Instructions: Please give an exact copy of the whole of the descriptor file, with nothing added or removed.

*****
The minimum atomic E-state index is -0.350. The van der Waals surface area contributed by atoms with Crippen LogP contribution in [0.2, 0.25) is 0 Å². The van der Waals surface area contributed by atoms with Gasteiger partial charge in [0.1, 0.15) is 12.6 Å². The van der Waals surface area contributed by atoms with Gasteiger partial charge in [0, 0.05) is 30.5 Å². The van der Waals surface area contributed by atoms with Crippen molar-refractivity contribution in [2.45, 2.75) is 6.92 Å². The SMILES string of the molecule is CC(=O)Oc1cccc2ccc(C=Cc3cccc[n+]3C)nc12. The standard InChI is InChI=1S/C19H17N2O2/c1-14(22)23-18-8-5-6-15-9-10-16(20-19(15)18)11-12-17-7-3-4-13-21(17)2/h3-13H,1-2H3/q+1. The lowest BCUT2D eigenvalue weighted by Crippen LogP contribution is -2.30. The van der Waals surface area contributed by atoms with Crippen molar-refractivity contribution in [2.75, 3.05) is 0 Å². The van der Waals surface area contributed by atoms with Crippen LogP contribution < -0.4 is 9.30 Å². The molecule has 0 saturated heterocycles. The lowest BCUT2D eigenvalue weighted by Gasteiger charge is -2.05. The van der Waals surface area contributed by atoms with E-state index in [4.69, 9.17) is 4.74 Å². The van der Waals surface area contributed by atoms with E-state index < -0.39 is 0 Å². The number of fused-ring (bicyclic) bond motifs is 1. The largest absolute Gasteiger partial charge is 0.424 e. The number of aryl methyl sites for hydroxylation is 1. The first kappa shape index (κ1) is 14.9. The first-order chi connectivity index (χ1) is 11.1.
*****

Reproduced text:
The minimum atomic E-state index is -0.350. The van der Waals surface area contributed by atoms with Crippen LogP contribution in [0.2, 0.25) is 0 Å². The van der Waals surface area contributed by atoms with Gasteiger partial charge in [0.1, 0.15) is 12.6 Å². The van der Waals surface area contributed by atoms with Gasteiger partial charge in [0, 0.05) is 30.5 Å². The van der Waals surface area contributed by atoms with Crippen molar-refractivity contribution in [2.45, 2.75) is 6.92 Å². The SMILES string of the molecule is CC(=O)Oc1cccc2ccc(C=Cc3cccc[n+]3C)nc12. The standard InChI is InChI=1S/C19H17N2O2/c1-14(22)23-18-8-5-6-15-9-10-16(20-19(15)18)11-12-17-7-3-4-13-21(17)2/h3-13H,1-2H3/q+1. The lowest BCUT2D eigenvalue weighted by Crippen LogP contribution is -2.30. The van der Waals surface area contributed by atoms with Crippen molar-refractivity contribution in [2.75, 3.05) is 0 Å². The van der Waals surface area contributed by atoms with Crippen LogP contribution < -0.4 is 9.30 Å². The molecule has 0 saturated heterocycles. The lowest BCUT2D eigenvalue weighted by Gasteiger charge is -2.05. The van der Waals surface area contributed by atoms with E-state index in [4.69, 9.17) is 4.74 Å². The van der Waals surface area contributed by atoms with E-state index < -0.39 is 0 Å². The number of fused-ring (bicyclic) bond motifs is 1. The largest absolute Gasteiger partial charge is 0.424 e. The number of aryl methyl sites for hydroxylation is 1. The first kappa shape index (κ1) is 14.9. The first-order chi connectivity index (χ1) is 11.1.